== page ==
Sunday, 24 October 2010

EES North Launch Event: Landscape Development and Climate Change in Ancient Egypt: the Delta and the Valley

Yesterday afternoon (October 23rd) marked the inauguration of the new EES North Lecture Series with a Day School entitled "Landscape Development and Climate Change in Ancient Egypt: the Delta and the Valley". The event took place in the Days Inn Hotel, Manchester, and was well-attended by over 60 delegates; the audience comprised of both academics and interested members of the public, many of whom belonged to regional Egyptology societies.

The afternoon commenced with an opening address from Dr. Karen Exell, and the first lecture was given by Dr. Penny Wilson of Durham University entitled:  "Fishing, Feasting and Famine: A Guide to Ancient Nile Delta Environments". Dr. Wilson is the Field Director of the joint Durham University/Egypt Exploration Society/SCA project at Sais (Sa el-Hagar) in the Egyptian Delta. She presented fascinating evidence for food acquisition, processing and consumption at Sais during the Prehistoric and Predynastic Period, based on her 10 year's work at the site. 

The 'Great Pit' filled with water
A key feature of this account is the so-called 'Great Pit' that has been excavated to the south of the site, which contained both Prehistoric and Predynastic pottery together with a very thick layer of burnt fishbones and vessels preserving a 'fishbone' motif. The team have recovered over 15,000 fish bones, and one hippopotamus bone, though only 5000 of the bones can be identified with any certainty. The bones included those of the Catfish, Tilapia fish and Nile Perch, and an analysis of the remains suggests that the fish were being processed. Another interesting feature of the site is a late Ramesside 'house' area in the Northern Enclosure, which preserved may smashed vessels and an assortment of burnt botanical remains. Dr. Wilson suggests that this may be evidence of a feast which took place before the roof of the house collapsed and destroyed the pottery vessels.  

Angus Graham then presented a paper entitled: "Islands, Marshes, Sloughs and the Nile: Karnak within a Dynamic Theban Floodplain" on behalf of the EES Karnak Land- and Waterscapes Survey, an Amelia Edwards Research Project. Angus is always a very entertaining speaker, and despite a few technical hitches the lecture was very well received and produced several intriguing ideas concerning the area in and around Thebes. The data was based on Angus' sediment coring work on the East Bank at Luxor; his team have investigated 27 augersites at Karnak alone in five seasons (2002-8). 

A fascinating point to note is that evidence may begin to emerge  in the coming seasons of an Old Kingdom settlement on higher ground at Karnak; I for one will be looking forward to those potential results. Angus concluded by stating that Karnak really was the 'ideal' location for a cult temple in ancient times: it had access to water, it was placed on land which was not eroded by the river, it preserves evidence of biodiversity and it was clearly an area where the natural and cosmological world are unified.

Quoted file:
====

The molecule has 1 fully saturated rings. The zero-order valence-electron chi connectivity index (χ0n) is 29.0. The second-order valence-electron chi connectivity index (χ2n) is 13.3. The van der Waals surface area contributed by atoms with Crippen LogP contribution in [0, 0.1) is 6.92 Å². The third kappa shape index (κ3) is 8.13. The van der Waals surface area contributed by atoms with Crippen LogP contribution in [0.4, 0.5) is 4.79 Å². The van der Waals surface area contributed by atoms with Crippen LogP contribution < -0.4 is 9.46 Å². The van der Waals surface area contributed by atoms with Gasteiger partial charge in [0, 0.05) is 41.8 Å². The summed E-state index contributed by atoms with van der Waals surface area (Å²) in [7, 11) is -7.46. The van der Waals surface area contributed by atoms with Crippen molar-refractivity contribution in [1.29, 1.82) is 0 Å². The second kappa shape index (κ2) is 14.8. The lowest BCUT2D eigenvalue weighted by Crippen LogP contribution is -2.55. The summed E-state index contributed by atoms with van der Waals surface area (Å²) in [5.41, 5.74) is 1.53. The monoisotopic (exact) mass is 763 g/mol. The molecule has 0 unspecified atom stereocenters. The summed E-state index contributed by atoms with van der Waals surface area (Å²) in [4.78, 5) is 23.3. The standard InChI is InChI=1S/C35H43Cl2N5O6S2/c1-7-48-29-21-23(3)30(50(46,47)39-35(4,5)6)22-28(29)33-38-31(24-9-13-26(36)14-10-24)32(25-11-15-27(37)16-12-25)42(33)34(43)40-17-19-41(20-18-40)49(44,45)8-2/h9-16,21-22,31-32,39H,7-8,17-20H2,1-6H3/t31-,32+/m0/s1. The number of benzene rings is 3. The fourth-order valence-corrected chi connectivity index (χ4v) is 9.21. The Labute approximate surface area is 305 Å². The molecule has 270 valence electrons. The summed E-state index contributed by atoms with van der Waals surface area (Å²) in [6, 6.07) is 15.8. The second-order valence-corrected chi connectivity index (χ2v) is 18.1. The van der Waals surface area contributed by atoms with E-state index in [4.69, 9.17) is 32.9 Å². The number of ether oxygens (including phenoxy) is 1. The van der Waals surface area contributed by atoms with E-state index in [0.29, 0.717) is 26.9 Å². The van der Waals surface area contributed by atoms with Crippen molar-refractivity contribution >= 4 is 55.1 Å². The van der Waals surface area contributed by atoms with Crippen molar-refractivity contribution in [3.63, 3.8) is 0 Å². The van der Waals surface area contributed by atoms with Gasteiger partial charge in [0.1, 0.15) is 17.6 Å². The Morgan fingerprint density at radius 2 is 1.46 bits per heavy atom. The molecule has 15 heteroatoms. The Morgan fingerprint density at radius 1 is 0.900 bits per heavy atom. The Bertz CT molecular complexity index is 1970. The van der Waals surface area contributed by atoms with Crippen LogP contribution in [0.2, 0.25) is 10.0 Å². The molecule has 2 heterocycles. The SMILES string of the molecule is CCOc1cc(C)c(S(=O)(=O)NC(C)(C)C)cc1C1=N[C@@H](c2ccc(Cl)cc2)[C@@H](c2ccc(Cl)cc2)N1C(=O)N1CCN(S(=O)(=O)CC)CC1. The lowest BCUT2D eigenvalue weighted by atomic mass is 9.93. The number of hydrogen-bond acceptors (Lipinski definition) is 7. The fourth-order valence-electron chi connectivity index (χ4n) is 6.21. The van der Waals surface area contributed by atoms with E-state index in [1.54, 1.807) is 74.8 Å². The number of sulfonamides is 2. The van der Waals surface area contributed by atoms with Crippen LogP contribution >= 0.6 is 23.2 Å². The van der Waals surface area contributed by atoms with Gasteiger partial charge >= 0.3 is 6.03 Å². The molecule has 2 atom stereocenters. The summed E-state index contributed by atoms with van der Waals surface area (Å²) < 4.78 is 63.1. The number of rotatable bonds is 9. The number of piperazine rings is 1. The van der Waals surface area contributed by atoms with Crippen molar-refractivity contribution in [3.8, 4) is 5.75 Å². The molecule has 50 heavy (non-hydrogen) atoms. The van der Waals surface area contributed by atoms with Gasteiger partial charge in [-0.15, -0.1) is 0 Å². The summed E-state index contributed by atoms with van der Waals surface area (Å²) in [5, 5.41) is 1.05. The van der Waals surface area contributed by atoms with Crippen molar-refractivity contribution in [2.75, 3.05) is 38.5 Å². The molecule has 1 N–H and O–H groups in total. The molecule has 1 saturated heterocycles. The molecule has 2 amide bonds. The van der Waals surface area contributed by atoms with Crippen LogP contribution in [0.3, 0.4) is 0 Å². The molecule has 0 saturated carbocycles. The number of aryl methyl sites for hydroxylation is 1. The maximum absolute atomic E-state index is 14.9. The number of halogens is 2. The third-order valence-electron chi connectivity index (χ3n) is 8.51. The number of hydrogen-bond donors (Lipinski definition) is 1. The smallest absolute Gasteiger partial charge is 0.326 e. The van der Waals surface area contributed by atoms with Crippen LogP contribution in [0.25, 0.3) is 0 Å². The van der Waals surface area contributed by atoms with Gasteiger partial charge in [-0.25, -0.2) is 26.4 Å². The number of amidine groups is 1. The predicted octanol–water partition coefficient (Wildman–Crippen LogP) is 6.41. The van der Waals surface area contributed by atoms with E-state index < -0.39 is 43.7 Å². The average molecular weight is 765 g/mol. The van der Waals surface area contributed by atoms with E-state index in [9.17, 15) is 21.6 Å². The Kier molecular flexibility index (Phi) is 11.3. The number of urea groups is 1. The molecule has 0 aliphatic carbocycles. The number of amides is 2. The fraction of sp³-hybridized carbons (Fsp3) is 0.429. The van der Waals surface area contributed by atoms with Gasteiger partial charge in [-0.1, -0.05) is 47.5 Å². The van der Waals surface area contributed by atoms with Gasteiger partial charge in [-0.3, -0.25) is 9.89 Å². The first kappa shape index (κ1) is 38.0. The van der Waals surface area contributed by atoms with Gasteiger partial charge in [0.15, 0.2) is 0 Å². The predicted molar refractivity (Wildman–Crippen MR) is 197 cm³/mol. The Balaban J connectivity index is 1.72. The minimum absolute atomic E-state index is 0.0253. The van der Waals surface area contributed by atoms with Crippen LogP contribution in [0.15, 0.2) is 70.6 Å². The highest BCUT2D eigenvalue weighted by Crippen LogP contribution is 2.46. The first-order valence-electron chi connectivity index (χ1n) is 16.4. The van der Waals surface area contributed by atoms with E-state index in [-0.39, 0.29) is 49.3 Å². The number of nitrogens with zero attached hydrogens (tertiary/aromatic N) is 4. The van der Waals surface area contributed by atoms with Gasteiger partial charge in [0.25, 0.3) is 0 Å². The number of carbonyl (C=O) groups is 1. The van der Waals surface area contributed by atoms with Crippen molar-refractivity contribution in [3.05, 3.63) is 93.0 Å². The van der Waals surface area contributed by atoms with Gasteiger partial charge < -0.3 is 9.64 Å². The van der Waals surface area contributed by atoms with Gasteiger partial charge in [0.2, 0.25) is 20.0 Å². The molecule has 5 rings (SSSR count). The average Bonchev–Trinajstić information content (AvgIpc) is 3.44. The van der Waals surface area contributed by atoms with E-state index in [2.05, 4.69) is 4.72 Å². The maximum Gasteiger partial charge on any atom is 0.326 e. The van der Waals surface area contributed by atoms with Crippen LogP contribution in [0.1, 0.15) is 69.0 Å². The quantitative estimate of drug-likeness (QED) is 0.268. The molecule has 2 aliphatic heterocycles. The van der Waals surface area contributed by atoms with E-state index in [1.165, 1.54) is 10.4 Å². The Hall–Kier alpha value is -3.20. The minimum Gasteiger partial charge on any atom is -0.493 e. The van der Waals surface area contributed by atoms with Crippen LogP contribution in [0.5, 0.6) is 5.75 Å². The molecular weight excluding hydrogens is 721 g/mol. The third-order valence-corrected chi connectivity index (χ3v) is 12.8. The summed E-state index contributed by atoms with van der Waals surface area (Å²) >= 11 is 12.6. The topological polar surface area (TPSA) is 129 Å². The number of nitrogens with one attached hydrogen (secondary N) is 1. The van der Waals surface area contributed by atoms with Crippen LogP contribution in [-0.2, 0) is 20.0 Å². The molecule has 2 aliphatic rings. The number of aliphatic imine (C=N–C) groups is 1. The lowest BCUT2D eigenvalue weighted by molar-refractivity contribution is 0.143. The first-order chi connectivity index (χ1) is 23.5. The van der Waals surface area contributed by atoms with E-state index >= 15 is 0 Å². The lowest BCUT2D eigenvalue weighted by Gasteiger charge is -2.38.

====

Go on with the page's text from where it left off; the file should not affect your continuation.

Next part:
Aerial photograph indicating the ancient Nile courses at Karnak
Dr. Judith Bunbury (St. Edmund's College, Cambridge) and Dr. David Jeffreys (UCL) then co-presented a paper entitled, "New Work at Memphis: White Walls in Text and Context". Dr. Bunbury began with an illuminating lecture based on the idea of climate change early in Egyptian history, and the effect that changing temperatures had on human movements and changes in the vegetation of desert regions. Dr. Bunbury's data, like Angus', comes from her auger-boring work at several sites, including Hierakonpolis, Giza, Gurob and Memphis. She reiterates the idea that throughout Egyptian history there must have existed a long-running dialogue between the people of the deserts, and the landscape, and that Memphis in particular certainly persisted from the Predynastic Period, but was constantly re-founded on account of it's highly important strategic position at the base of the Delta. 

Ruins of the Temple of Ptah at Memphis
Dr. Jeffreys ended the day with a fascinating lecture on his work as the Director of the Survey of Memphis since 1980. Several interesting ideas were presented, which focussed on the point that Dr. Jeffreys is determined to always challenge and question past presuppositions concerning Memphis and the surrounding area. He referenced the work of Joseph Hekekyan (1807-1875), an Armenian geologist - and perhaps the world's first geoarchaeologist - who illustrated possible reconstructions of Memphite features, including the great Colossus of Ramesses II on display at Mit Rahina

Dr. Jeffreys and his team recently excavated a area of Ramesside priest's houses, where interestingly they discovered a layer of sand, which is suggestive of climate change and the associated dessication of the landscape. It is clear that the team must work quickly: the land in and around Memphis is all privately owned, and buildings are being erected fast upon the archaeological site. But the results of the Survey to date have revealed much about the history of Memphis and the Nile movements in the area, and one can only hope that the authorities involved allow the team to continue their work at a reasonable pace over the coming seasons.

A wine reception then followed, which  was an excellent opportunity to meet the speakers and to socialise with members of the Society. Overall, the Climate Change Day School was a success - an outcome which was clearly a result of the excellent choice of speakers, who provided an  entertaining and thought-provoking afternoon of lectures.

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